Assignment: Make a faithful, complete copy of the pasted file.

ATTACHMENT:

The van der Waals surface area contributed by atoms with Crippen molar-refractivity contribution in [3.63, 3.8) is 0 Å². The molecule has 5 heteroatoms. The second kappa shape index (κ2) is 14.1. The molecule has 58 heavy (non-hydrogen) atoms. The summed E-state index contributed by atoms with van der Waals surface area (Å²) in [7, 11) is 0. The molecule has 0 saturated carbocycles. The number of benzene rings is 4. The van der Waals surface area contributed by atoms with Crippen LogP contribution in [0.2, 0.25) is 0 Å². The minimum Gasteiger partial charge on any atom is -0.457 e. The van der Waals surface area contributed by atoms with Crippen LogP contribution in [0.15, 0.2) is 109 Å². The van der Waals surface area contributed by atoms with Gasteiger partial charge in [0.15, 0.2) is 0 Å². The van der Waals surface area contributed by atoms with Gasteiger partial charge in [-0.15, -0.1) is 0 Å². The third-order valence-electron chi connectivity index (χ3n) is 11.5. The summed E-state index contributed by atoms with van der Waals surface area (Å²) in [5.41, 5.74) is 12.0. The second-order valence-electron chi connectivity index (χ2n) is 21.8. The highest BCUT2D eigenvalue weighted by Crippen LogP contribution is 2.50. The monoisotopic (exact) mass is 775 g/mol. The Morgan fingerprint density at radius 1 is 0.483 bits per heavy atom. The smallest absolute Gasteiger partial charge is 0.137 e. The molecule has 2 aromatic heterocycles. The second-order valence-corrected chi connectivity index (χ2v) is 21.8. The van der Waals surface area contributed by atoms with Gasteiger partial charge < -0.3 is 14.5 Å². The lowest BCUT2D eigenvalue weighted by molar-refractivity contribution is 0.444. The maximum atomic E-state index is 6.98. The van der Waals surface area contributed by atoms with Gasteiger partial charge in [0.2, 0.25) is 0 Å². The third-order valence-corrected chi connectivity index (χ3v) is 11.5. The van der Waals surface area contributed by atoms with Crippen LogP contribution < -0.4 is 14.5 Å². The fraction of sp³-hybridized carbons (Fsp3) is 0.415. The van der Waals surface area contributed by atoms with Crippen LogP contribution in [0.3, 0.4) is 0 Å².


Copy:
The van der Waals surface area contributed by atoms with Crippen molar-refractivity contribution in [3.63, 3.8) is 0 Å². The molecule has 5 heteroatoms. The second kappa shape index (κ2) is 14.1. The molecule has 58 heavy (non-hydrogen) atoms. The summed E-state index contributed by atoms with van der Waals surface area (Å²) in [7, 11) is 0. The molecule has 0 saturated carbocycles. The number of benzene rings is 4. The van der Waals surface area contributed by atoms with Crippen LogP contribution in [0.2, 0.25) is 0 Å². The minimum Gasteiger partial charge on any atom is -0.457 e. The van der Waals surface area contributed by atoms with Crippen LogP contribution in [0.15, 0.2) is 109 Å². The van der Waals surface area contributed by atoms with Gasteiger partial charge in [0.15, 0.2) is 0 Å². The van der Waals surface area contributed by atoms with Gasteiger partial charge in [-0.15, -0.1) is 0 Å². The third-order valence-electron chi connectivity index (χ3n) is 11.5. The summed E-state index contributed by atoms with van der Waals surface area (Å²) in [5.41, 5.74) is 12.0. The second-order valence-electron chi connectivity index (χ2n) is 21.8. The highest BCUT2D eigenvalue weighted by Crippen LogP contribution is 2.50. The monoisotopic (exact) mass is 775 g/mol. The Morgan fingerprint density at radius 1 is 0.483 bits per heavy atom. The smallest absolute Gasteiger partial charge is 0.137 e. The molecule has 2 aromatic heterocycles. The second-order valence-corrected chi connectivity index (χ2v) is 21.8. The van der Waals surface area contributed by atoms with Gasteiger partial charge < -0.3 is 14.5 Å². The lowest BCUT2D eigenvalue weighted by molar-refractivity contribution is 0.444. The maximum atomic E-state index is 6.98. The van der Waals surface area contributed by atoms with Gasteiger partial charge in [0.2, 0.25) is 0 Å². The third-order valence-corrected chi connectivity index (χ3v) is 11.5. The van der Waals surface area contributed by atoms with Crippen LogP contribution < -0.4 is 14.5 Å². The fraction of sp³-hybridized carbons (Fsp3) is 0.415. The van der Waals surface area contributed by atoms with Crippen LogP contribution in [0.3, 0.4) is 0 Å².